Levi-Civita symbol

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Not to be confused with Levi-Civita connection.

In mathematics, particularly in linear algebra, tensor analysis, and differential geometry, the Levi-Civita symbol represents a collection of numbers; defined from the sign of a permutation of the natural numbers 1, 2, …, n, for some positive integer n. It is named after the Italian mathematician and physicist Tullio Levi-Civita. Other names include the permutation symbol, antisymmetric symbol, or alternating symbol, which refer to its antisymmetric property and definition in terms of permutations.

The standard letters to denote the Levi-Civita symbol are the Greek lower case epsilon ε or ϵ, or less commonly the Latin lower case e. Index notation allows one to display permutations in a way compatible with tensor analysis:

where each index i1, i2, …, in takes values 1, 2, …, n. There are nn indexed values of εi1i2in, which can be arranged into an n-dimensional array. The key definitive property of the symbol is total antisymmetry in all the indices. When any two indices are interchanged, equal or not, the symbol is negated:

If any two indices are equal, the symbol is zero. When all indices are unequal, we have:

where p (called the parity of the permutation) is the number of interchanges of indices necessary to unscramble i1, i2, …, in into the order 1, 2, …, n, and the factor (−1)p is called the sign or signature of the permutation. The value ε12…n must be defined, else the particular values of the symbol for all permutations are indeterminate. Most authors choose ε12…n = +1, which means the Levi-Civita symbol equals the sign of a permutation when the indices are all unequal. This choice is used throughout this article.

The term "n-dimensional Levi-Civita symbol" refers to the fact that the number of indices on the symbol n matches the dimensionality of the relevant vector space in question, which may be Euclidean or non-Euclidean, pure space or spacetime. The values of the Levi-Civita symbol are independent of any metric tensor and coordinate system. Also, the specific term "symbol" emphasizes that it is not a tensor because of how it transforms between coordinate systems, however it can be interpreted as a tensor density.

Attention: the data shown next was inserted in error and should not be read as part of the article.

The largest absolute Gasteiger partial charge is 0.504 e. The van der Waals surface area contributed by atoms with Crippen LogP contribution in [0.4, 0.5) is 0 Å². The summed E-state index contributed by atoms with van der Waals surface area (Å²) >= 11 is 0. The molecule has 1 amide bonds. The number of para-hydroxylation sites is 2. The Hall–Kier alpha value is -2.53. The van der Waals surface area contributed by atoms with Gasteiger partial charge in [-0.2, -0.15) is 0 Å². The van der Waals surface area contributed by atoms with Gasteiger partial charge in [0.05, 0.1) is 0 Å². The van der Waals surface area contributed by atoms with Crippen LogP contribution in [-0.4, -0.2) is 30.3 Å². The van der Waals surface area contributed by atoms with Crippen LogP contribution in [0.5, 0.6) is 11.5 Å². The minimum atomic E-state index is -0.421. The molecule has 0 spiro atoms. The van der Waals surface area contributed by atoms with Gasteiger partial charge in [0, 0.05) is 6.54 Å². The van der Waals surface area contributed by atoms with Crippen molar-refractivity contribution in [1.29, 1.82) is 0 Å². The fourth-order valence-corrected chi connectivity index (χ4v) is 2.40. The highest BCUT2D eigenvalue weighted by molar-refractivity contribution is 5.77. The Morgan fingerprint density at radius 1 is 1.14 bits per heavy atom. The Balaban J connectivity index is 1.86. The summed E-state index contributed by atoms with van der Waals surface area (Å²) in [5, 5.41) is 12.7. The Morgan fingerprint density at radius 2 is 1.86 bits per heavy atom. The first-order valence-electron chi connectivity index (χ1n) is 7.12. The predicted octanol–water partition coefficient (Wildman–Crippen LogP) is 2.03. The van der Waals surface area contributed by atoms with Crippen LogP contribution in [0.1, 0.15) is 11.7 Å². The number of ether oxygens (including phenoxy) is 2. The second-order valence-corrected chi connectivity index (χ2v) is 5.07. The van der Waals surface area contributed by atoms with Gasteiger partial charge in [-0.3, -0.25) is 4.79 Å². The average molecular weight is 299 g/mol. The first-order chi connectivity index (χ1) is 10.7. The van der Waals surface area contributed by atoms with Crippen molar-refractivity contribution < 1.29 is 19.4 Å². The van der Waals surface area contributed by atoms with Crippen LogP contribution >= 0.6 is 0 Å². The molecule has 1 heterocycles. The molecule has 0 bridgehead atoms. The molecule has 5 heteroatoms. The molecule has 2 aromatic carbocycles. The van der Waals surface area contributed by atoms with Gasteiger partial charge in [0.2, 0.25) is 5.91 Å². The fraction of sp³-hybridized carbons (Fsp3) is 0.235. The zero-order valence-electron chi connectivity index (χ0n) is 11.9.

The Levi-Civita symbol allows the determinant of a square matrix, and the cross product of two vectors in three-dimensional Euclidean space, to be expressed in index notation.


The common dimensionalities of the Levi-Civita symbol are in three and four dimensions, and to some extent two dimensions, so it is useful to see these definitions before the general one in any number of dimensions.

Two dimensions[edit]

The two-dimensional Levi-Civita symbol is defined by:

The values can be arranged into a 2 × 2 antisymmetric matrix:

Use of the two-dimensional symbol is relatively uncommon, although in certain specialized topics like supersymmetry[1] and twistor theory[2] it appears in the context of 2-spinors. The three- and higher-dimensional Levi-Civita symbols are used more commonly.

Three dimensions[edit]

For the indices (i, j, k) in εijk, the values 1, 2, 3 occurring in the      cyclic order (1, 2, 3) correspond to ε = +1, while occurring in the      reverse cyclic order correspond to ε = −1, otherwise ε = 0.

In three dimensions, the Levi-Civita symbol is defined as follows:[3]

That is, εijk is 1 if (i, j, k) is an even permutation of (1, 2, 3), −1 if it is an odd permutation, and 0 if any index is repeated. In three dimensions only, the cyclic permutations of (1, 2, 3) are all even permutations, similarly the anticyclic permutations are all odd permutations. This means in 3d it is sufficient to take cyclic or anticyclic permutations of (1,2,3) and easily obtain all the even or odd permutations.

Analogous to 2-dimensional matrices, the values of the 3-dimensional Levi-Civita symbol can be arranged into a 3 × 3 × 3 array:


where i is the depth(blue,i=1;red,i=2;green,i=3), j the row and k the column.

Some examples:

Four dimensions[edit]

In four dimensions, the Levi-Civita symbol is defined as:

These values can be arranged into a 4 × 4 × 4 × 4 array, although in 4 dimensions and higher this is difficult to draw.

Some examples:

Generalization to n dimensions[edit]

The Levi-Civita symbol can be generalized to n dimensions:[4]

Thus, it is the sign of the permutation in the case of a permutation, and zero otherwise.